In Brief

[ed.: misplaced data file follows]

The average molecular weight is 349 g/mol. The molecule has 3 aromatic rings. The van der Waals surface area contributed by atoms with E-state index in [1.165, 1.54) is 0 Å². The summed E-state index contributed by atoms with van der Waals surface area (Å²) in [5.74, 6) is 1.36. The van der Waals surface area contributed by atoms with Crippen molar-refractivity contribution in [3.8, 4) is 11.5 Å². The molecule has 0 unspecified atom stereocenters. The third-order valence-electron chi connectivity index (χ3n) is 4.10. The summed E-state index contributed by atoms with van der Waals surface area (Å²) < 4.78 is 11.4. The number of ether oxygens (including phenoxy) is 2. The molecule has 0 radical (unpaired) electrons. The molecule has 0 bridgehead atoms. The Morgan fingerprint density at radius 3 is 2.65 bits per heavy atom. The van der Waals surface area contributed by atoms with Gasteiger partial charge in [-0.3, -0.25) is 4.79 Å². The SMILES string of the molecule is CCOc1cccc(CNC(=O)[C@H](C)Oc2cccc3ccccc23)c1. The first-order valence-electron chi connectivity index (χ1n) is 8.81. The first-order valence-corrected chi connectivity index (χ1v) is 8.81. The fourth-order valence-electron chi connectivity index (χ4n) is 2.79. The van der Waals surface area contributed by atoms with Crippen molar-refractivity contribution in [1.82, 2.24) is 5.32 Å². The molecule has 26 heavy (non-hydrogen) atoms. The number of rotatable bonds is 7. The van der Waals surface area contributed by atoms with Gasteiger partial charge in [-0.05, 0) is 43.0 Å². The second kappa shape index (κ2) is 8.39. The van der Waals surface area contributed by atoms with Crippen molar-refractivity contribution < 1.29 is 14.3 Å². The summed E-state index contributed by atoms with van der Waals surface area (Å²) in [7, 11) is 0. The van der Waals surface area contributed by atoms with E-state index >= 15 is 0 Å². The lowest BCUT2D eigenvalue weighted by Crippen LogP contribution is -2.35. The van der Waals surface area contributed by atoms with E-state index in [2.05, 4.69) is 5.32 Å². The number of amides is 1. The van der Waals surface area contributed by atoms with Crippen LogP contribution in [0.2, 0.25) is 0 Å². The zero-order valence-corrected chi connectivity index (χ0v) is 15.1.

Pilot at fault for grabbing altitude control, expert says The fatal dipping and soaring of the government Falcon jet in September 1999 was due to the captain’s mishandling of the aircraft and not to a malfunction of the automatic pilot, an aircraft expert told an Athens court yesterday. Falcon pilot Yiannis Androulakis was at fault for grabbing the aircraft’s altitude controls before the automatic pilot had disengaged, according to aircraft design engineer Vassileios Vainas. Deputy Foreign Minister Yiannos Kranidiotis and his son were among seven passengers killed in the freak accident over Romania. The trial continues. FERRY STRIKE Coastal shipping routes disrupted tomorrow and on June 11-13 Passengers on coastal shipping routes will face disruptions tomorrow after two sailors’ unions announced their participation in strike action called by the Communist-sponsored PAME labor movement. Also, ships across the country will remain moored from the morning of Tuesday, June 11 to that of Thursday, June 13, while sailors participate in a 48-hour strike, following yesterday’s call for action by the Panhellenic Seamen’s Federation. Unionists want higher pensions and productivity bonuses. ANTIQUITIES Archaeologists strike over draft law State-employed archaeologists will stage a 24-hour strike today to protest against a draft law for the protection of antiquities tabled in Parliament last week by Culture Minister Evangelos Venizelos. Unionists have particular objections to an article allowing for the lending and exchange of ancient monuments with other countries. They will also hold four-hour work stoppages tomorrow and Thursday. Lambrakis Publisher and media baron Christos Lambrakis was able to leave his bed and chat with colleagues as he continued his steady recovery following a heart attack on Friday night, doctors at the Athens Evangelismos Hospital said yesterday. The heart functions of Lambrakis, 68, were back to normal and his lung function stable, doctors said, adding that there was no sign of any brain damage. Contraband The captain and crew of a Bolivian-flagged freighter that ran aground off the northern Aegean island of Thasos last Wednesday with more than 1.5 million packs of contraband cigarettes aboard faced a Kavala prosecutor yesterday on charges including smuggling, illegal entry into Greece and forgery. Police believe the five Ukrainians and one Russian are part of a ring smuggling illegal products into Europe via Ukraine, Russia and Bulgaria. The Pena had been en route to Montenegro from the Bulgarian port of Burgas. Afghan seminar An international seminar for the preservation of the cultural heritage of Afghanistan, which started in Kabul yesterday, was attended by Thessaloniki’s Byzantine Antiquities Director Charalambos Bakirtzis. Greece has already donated 44,000 euros to help rebuild the Museum of Kabul, the National Theater, Portrait Gallery and Music Academy. The Culture Ministry’s General Secretary Lina Mendoni is due in Afghanistan next month to assess which projects should have priority. Immigrants Port authorities on Kos yesterday morning rounded up 11 of 13 African immigrants set ashore on the Aegean island by a Turkish national in charge of a slave ship. Ismail Yigit, 22, was arrested and faces prosecution. Sismanogleio The Greek Consul General in Istanbul, Panos Kalogeropoulos, yesterday signed a contract to refurbish the Sismanogleio mansion in the city center – a donation by the Greek family of benefactors. Kalogeropoulos attributed the eventual granting of permission by Turkish authorities to «the new climate of bilateral relations (between Greece and Turkey) and to the unwavering interest of Foreign Minister George Papandreou.» The building will house the consulate. Robbery ring A group of five Albanians who stole cars to rob banks netted around 110,000 euros in three hold-ups in eastern Attica this month, police said yesterday after arresting one of the group on Saturday. Blendi Skirtai, 24, was arrested in the Athens district of Nea Halkidona in a car reported stolen the day before.